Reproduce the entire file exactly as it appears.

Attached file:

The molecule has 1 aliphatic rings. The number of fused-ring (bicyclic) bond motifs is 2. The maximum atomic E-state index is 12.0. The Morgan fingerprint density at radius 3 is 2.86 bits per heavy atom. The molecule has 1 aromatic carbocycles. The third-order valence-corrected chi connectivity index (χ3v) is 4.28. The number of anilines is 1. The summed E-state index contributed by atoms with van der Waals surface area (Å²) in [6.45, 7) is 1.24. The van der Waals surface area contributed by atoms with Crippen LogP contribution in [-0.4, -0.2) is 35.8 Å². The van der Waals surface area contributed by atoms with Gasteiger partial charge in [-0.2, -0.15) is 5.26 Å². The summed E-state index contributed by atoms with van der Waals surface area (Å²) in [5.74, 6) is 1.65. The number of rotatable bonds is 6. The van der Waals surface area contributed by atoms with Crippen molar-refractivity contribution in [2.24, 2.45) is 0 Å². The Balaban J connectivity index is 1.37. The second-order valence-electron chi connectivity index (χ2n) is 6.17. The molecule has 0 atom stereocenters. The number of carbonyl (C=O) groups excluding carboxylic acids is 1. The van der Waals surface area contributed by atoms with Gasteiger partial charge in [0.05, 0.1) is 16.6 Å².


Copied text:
The molecule has 1 aliphatic rings. The number of fused-ring (bicyclic) bond motifs is 2. The maximum atomic E-state index is 12.0. The Morgan fingerprint density at radius 3 is 2.86 bits per heavy atom. The molecule has 1 aromatic carbocycles. The third-order valence-corrected chi connectivity index (χ3v) is 4.28. The number of anilines is 1. The summed E-state index contributed by atoms with van der Waals surface area (Å²) in [6.45, 7) is 1.24. The van der Waals surface area contributed by atoms with Crippen LogP contribution in [-0.4, -0.2) is 35.8 Å². The van der Waals surface area contributed by atoms with Gasteiger partial charge in [-0.2, -0.15) is 5.26 Å². The summed E-state index contributed by atoms with van der Waals surface area (Å²) in [5.74, 6) is 1.65. The number of rotatable bonds is 6. The van der Waals surface area contributed by atoms with Crippen molar-refractivity contribution in [2.24, 2.45) is 0 Å². The Balaban J connectivity index is 1.37. The second-order valence-electron chi connectivity index (χ2n) is 6.17. The molecule has 0 atom stereocenters. The number of carbonyl (C=O) groups excluding carboxylic acids is 1. The van der Waals surface area contributed by atoms with Gasteiger partial charge in [0.05, 0.1) is 16.6 Å².